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Town officials holding public “listening session” on climate change impacts to Abington

Selectmen are interested in hearing from Abington residents about ways the town should prepare for the effects of climate change.

The board is conducting a “listening session” as part of its meeting Monday night in the Cotter Room of Town Hall. The listening session, which will start at 7:15 p.m., is part of the process communities must take part in to become eligible for state Municipal Vulnerability Prepardness Program grants.

Scientists say that the Northeast is warming faster than other parts of the country. According to data from the National Oceanic and Atmospheric Administration, the average temperature across Plymouth Country over the past five years was 2.7 degrees higher than 20th century averages. At the Blue Hill Observatory, which has meticulously tracked local weather data since 1885, five of the nine warmest years on record occurred in the 2010s. And as sea levels rise, a number of seaside communities are reporting growing occurances of moon tide-related flooding.

Abington doesn’t have to worry about high tides or flooding rivers. But it is concerned about other climate-change related impacts such as flooding and damage from more frequent, powerful storms, and extended heat waves and droughts.

The town, for example, has a number of low-lying areas and ponds held back by aging dams. Most municipal buildings, including the two senior housing complexes, lack central air conditioning. And while the senior center is used as a cooling center on hot days, it lacks a generator and other equipment needed to be considered an emergency shelter.

Gov. Charlie Baker in 2016 established the Municipal Vulnerability Prepardness Program — also known as the MVP Program — by executive order to give cities and towns access to grant money to prepare for the impacts of climate change. The Legislature made $200 million in planning and implementation grants available through a 2018 bond bill.

According to the state Executive Office of Energy and Environmental Affairs, 285 of the Commonwealth’s 351 cities and towns currently are eligible to receive grants through the MVP Program.

Program grants can be used to pay for vulnerbaility and risk assessments; community outreach and education programs; bylaw updates; redesigning and retrofitting infrastructure; improved flood protection, droughr mitigation, and water quality improvements; and ways to address extreme heat and poor air quality.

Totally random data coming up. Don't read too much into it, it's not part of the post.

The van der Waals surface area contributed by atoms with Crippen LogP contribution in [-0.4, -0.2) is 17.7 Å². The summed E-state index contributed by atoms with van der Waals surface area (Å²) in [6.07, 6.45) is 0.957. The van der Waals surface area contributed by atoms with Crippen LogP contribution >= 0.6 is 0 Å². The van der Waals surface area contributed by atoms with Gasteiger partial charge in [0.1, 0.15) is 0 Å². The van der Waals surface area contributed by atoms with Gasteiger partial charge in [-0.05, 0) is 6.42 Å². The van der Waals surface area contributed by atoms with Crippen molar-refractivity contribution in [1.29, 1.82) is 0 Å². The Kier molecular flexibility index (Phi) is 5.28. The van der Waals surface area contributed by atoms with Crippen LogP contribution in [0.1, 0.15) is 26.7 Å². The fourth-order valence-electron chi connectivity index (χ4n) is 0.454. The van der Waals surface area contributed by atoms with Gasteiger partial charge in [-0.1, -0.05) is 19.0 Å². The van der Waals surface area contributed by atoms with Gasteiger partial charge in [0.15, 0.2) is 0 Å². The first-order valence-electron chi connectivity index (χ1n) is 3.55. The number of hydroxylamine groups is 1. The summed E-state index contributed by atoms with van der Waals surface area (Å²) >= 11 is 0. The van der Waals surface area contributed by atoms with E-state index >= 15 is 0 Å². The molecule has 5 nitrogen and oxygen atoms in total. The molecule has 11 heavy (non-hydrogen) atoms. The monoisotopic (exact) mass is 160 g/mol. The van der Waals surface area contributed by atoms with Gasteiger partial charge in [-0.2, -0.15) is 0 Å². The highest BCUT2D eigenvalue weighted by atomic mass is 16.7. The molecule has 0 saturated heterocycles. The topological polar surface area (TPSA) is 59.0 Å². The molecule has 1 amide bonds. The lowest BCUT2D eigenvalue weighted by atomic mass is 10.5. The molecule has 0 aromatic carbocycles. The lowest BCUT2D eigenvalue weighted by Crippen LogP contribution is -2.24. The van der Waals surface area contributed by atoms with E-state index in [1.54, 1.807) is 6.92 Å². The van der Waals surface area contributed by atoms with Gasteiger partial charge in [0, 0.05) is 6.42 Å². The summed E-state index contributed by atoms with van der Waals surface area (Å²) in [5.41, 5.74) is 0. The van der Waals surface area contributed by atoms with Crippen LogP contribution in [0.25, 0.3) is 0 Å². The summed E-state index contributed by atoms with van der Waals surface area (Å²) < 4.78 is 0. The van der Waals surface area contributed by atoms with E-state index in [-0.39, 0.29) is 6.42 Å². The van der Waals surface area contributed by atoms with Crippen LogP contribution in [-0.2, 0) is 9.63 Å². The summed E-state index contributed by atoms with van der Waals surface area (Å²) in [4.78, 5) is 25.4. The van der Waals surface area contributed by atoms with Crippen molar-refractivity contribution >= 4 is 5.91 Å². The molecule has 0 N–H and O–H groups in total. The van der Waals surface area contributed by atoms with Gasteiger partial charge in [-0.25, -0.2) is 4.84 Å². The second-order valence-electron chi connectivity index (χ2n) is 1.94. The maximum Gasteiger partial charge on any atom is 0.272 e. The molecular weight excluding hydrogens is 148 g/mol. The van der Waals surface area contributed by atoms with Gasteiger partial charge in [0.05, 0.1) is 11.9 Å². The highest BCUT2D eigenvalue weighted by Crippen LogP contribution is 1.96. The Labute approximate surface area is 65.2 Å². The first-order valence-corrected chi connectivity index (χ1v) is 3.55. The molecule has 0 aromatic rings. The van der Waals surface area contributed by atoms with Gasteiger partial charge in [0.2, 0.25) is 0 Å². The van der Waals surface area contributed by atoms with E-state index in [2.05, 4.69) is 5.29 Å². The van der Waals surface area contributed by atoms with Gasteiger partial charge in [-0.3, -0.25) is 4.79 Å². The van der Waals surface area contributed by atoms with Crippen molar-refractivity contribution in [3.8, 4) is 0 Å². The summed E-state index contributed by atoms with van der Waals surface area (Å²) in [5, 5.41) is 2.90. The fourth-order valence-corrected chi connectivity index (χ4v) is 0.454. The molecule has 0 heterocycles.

The town earlier this year received a grant to work with a consultant and conduct a Community Resiliency Building workshop. The goal of the workshop was to identify vulnerable areas of Abington that could be impacted by climate change, prioritize projects, and improve strengths.

Abington faces three primary hazards, the workshop concluded: flooding, big storms, and droughts and extreme temperatures The town has a number of low-lying areas historically prone to flooding, the region has experienced a number of severe storms in recent years, more frequent droughts could impact the town’s water source and increase the risk of wildfires, and extreme temperatures will impact vulnerable populations that lack air conditioning.

The top three projects identified so far are repairing the Island Grove Pond dam along Route 123, installing a generator at the senior center and evaluating it as a possible emergency shelter, and repairing the Central Street Bridge.

Other high-priority projects include repairing the Beaver Brook Dam; studying how climate change may impact the town’s water supply; installing a back-up power suply and central air at town-owned senior housing facilities; improving the town’s emergency alert system, and reducing algae blooms in Island Grove Pond. In addition, the town may look at roads and infrastructure subject to flooding, such as the Chestnut Street bridge; develop a tree planting program to maintain the town’s green canopy; and possibly build a second egress point to the Shaw Avenue senior housing complex.

The public listening session is the final piece needed to prepare the town’s Summary of Findings, which will be submitted to the state.

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